Britain will suffer the sharpest peak-to-trough economic slump of any major economy this year, rating agency Moody’s warned on Friday, and the coronavirus crisis will push up national debt as a share of GDP by nearly a quarter.
Moody’s said the UK government’s latest 30 billion pound ($37.9 billion) stimulus package, announced this week, would aid a gradual economic recovery but add further pressure to the UK’s fiscal position.
“The UK’s public debt ratio will likely rise by 24 percentage points of GDP or more relative to 2019 levels,” a group of Moody’s analysts wrote in a note, taking the debt to 109% of GDP this year.
“We forecast a contraction of 10.1% in the UK’s GDP for this year, but expect a gradual subsequent recovery on the back of the easing in lockdown measures, with growth rebounding to 7.1% next year.”
Moody’s rates Britain Aa2 with a negative outlook following a series of cuts since the country voted to leave the European Union in mid-2016.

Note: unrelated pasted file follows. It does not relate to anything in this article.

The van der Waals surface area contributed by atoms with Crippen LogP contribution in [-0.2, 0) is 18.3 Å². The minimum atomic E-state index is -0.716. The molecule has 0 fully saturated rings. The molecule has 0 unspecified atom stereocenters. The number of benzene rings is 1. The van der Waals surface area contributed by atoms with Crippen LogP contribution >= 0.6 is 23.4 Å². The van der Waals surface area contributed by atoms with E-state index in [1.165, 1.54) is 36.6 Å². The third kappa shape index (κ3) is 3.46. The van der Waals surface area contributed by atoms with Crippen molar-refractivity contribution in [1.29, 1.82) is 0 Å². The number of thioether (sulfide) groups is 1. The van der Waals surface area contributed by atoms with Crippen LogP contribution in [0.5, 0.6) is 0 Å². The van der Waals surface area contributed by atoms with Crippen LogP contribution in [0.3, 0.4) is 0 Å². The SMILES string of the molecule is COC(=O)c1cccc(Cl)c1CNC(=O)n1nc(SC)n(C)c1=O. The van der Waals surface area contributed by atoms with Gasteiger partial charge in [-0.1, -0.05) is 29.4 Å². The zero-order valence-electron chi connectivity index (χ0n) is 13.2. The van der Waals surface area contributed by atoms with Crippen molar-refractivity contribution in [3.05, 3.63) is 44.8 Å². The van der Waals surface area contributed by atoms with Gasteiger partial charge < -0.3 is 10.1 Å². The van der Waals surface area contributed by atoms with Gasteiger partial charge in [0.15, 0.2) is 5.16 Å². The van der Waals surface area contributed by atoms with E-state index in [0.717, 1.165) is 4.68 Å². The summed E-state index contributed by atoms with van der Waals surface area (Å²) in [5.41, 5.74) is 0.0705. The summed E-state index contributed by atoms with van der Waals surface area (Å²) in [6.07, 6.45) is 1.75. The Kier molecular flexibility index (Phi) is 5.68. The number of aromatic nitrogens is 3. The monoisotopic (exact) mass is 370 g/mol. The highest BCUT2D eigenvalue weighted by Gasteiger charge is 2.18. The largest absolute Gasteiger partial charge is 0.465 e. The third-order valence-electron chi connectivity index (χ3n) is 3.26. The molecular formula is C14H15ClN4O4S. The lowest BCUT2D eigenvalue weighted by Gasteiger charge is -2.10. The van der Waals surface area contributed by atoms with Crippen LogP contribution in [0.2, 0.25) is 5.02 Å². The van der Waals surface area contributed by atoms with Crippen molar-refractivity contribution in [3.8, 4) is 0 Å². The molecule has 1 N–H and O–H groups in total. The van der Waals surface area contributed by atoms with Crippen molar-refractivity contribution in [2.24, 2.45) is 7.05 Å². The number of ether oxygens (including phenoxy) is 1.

Later on Friday, Fitch, another ratings agency, said it now expected Britain’s economy to shrink by 9% this year, a bigger hit than its previous projection of a 7.8% contraction, and the budget deficit would leap to as much as 17% of economic output.
Fitch said the government’s 30 billion pound stimulus package would probably only cost 21 billion pounds – largely because millions of furloughed workers were likely to be sacked later this year, rather than their employers taking a 1,000 pound government grant to reinstate them.
Britain is on course to take state borrowing to World War Two levels, though the government has said finances will return to a sustainable footing over the medium term.
Moody’s said high-frequency indicators suggested that economic activity has gradually begun to recover after reaching a trough in April, when GDP is estimated to have contracted by just over 20%.
“Our forecast estimates a sharper peak-to-trough contraction for the UK than for any other G20 economy, taking account of our view that lingering uncertainty around Brexit will hold back the recovery in the second half of the year,” Moody’s said.
Last month the International Monetary Fund was less downbeat about Britain, forecasting that France, Italy and Spain would all suffer bigger downturns than Britain this year.
Moody’s said Britain’s Autumn budget, due in the final quarter of the year, would be key to providing greater clarity on the UK’s future path of government indebtedness.